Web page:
Sea-level rise, warming temperatures, and changes in weather patterns pose particular challenges to Chesapeake Bay and the coastal zone. Learn what VIMS scientists are doing to help society understand, mitigate, and adapt to changing climate. Also visit our Center for Coastal Resources Management (CCRM) and our Initiative for Coastal Climate Change Research (IC3R).
- VIMS and partners announce website to promote coastal resilience (July 2015) Partnership promotes a hybrid engineering approach that integrates natural and structural elements for coastal protection.
- VIMS modeler joins in ensemble forecast of 2015 Gulf dead zone (June 2015) Dr. David Forrest adds to a multi-model forecast that NOAA uses to predict the size of the dead zone that forms off the Mississippi Delta each summer.
- Marine lab leaders discuss sea-level rise at VIMS (May 2015) Representatives from marine laboratories throughout the southern U.S. traveled to the Virginia Institute of Marine Science last week for their annual meeting and to discuss an issue—sea-level rise—that threatens not only coastal communities but many of the lab’s own waterfront campuses.
Advisory Service Reports/White Papers
Five Most Recent Journal Articles
- Yang, Q.C., et al., 2015. Hydrological Responses to Climate and Land-Use Changes Along the North American East Coast: A 110-Year Historical Reconstruction. Journal of the American Water Resources Association, 51(1): p. 47-67. http://doi.org/10.1111/jawr.12232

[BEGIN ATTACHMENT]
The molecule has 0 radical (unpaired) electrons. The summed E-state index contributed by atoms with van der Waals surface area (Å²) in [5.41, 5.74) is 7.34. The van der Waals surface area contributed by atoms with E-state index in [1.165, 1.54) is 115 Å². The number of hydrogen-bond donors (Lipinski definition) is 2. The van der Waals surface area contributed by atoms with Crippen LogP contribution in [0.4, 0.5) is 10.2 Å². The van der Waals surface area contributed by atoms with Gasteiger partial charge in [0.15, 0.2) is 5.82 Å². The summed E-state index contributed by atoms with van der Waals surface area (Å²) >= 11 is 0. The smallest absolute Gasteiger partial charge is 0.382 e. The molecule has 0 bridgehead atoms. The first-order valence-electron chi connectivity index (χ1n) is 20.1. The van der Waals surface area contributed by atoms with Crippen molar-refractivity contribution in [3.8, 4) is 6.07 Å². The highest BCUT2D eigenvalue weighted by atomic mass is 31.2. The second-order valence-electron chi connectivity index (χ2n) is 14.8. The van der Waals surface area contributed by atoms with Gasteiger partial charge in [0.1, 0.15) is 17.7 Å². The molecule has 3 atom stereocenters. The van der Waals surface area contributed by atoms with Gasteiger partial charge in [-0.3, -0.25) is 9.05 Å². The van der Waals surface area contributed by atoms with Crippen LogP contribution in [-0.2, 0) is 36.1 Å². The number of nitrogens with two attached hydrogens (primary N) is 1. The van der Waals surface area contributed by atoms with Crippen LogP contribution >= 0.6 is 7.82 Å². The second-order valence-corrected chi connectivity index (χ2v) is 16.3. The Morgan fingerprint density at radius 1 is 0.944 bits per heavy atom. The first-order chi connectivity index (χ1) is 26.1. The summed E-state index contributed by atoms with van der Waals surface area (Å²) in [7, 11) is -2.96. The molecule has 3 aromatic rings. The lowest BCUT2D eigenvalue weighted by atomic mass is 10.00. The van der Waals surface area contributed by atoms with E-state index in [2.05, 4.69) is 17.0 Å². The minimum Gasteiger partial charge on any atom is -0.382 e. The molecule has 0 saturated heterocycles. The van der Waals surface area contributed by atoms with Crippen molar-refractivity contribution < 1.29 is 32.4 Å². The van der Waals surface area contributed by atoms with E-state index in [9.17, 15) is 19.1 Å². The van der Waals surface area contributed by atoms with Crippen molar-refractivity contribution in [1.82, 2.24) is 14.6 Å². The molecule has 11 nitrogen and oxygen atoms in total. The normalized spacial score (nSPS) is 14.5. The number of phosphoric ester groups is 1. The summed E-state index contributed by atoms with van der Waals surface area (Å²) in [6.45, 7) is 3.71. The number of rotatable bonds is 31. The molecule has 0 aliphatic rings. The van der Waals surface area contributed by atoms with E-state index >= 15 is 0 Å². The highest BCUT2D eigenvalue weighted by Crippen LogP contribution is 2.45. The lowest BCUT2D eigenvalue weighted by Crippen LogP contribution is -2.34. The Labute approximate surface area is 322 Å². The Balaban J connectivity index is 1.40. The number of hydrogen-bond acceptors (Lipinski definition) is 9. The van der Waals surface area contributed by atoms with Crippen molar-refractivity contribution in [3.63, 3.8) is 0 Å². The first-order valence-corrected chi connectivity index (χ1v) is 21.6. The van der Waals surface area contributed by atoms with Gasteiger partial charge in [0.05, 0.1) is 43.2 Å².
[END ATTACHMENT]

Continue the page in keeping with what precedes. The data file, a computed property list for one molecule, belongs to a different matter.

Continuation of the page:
- Weng, K.C., et al., 2015. Umbrella species in marine systems: using the endangered humphead wrasse to conserve coral reefs. Endangered Species Research, 27(3): p. 251-263. http://doi.org/10.3354/esr00663
- Weng, K.C., et al., 2015. Fishery management, development and food security in the Western and Central Pacific in the context of climate change. Deep-Sea Research Part Ii-Topical Studies in Oceanography, 113: p. 301-311. http://doi.org/10.1016/j.dsr2.2014.10.025
- Hofmann, L.C., et al., 2015. CO2 and inorganic nutrient enrichment affect the performance of a calcifying green alga and its noncalcifying epiphyte. Oecologia, 177(4): p. 1157-1169. http://doi.org/10.1007/s00442-015-3242-5
- Hobday, A.J., et al., 2015. Impacts of climate change on marine top predators: Advances and future challenges. Deep-Sea Research Part Ii-Topical Studies in Oceanography, 113: p. 1-8. http://doi.org/10.1016/j.dsr2.2015.01.013